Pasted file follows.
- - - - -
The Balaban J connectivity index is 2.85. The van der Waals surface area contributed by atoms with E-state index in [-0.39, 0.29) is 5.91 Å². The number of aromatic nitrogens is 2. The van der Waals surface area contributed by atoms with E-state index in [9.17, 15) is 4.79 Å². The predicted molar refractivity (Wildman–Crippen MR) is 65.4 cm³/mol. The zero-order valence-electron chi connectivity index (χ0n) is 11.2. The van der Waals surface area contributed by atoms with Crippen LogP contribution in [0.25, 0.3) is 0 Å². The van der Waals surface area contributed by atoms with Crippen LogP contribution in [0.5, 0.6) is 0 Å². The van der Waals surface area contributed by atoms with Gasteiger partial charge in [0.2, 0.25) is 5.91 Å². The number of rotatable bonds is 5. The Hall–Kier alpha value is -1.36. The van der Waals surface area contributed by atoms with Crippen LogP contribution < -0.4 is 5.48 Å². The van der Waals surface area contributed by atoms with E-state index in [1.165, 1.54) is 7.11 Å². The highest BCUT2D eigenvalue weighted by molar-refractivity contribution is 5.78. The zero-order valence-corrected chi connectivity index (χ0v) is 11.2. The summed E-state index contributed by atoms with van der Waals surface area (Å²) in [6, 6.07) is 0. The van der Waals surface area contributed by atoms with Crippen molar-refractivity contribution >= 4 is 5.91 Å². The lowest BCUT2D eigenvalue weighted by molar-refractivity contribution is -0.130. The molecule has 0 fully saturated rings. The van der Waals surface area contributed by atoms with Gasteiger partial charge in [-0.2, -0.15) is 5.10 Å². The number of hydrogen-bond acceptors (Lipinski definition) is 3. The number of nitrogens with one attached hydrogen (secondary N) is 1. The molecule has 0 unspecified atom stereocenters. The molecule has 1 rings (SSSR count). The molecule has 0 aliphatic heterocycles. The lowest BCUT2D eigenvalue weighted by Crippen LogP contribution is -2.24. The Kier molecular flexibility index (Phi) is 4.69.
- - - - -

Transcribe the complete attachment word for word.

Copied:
The Balaban J connectivity index is 2.85. The van der Waals surface area contributed by atoms with E-state index in [-0.39, 0.29) is 5.91 Å². The number of aromatic nitrogens is 2. The van der Waals surface area contributed by atoms with E-state index in [9.17, 15) is 4.79 Å². The predicted molar refractivity (Wildman–Crippen MR) is 65.4 cm³/mol. The zero-order valence-electron chi connectivity index (χ0n) is 11.2. The van der Waals surface area contributed by atoms with Crippen LogP contribution in [0.25, 0.3) is 0 Å². The van der Waals surface area contributed by atoms with Crippen LogP contribution in [0.5, 0.6) is 0 Å². The van der Waals surface area contributed by atoms with Gasteiger partial charge in [0.2, 0.25) is 5.91 Å². The number of rotatable bonds is 5. The Hall–Kier alpha value is -1.36. The van der Waals surface area contributed by atoms with Crippen LogP contribution < -0.4 is 5.48 Å². The van der Waals surface area contributed by atoms with E-state index in [1.165, 1.54) is 7.11 Å². The highest BCUT2D eigenvalue weighted by molar-refractivity contribution is 5.78. The zero-order valence-corrected chi connectivity index (χ0v) is 11.2. The summed E-state index contributed by atoms with van der Waals surface area (Å²) in [6, 6.07) is 0. The van der Waals surface area contributed by atoms with Crippen molar-refractivity contribution >= 4 is 5.91 Å². The lowest BCUT2D eigenvalue weighted by molar-refractivity contribution is -0.130. The molecule has 0 fully saturated rings. The van der Waals surface area contributed by atoms with Gasteiger partial charge in [-0.2, -0.15) is 5.10 Å². The number of hydrogen-bond acceptors (Lipinski definition) is 3. The number of nitrogens with one attached hydrogen (secondary N) is 1. The molecule has 0 unspecified atom stereocenters. The molecule has 1 rings (SSSR count). The molecule has 0 aliphatic heterocycles. The lowest BCUT2D eigenvalue weighted by Crippen LogP contribution is -2.24. The Kier molecular flexibility index (Phi) is 4.69.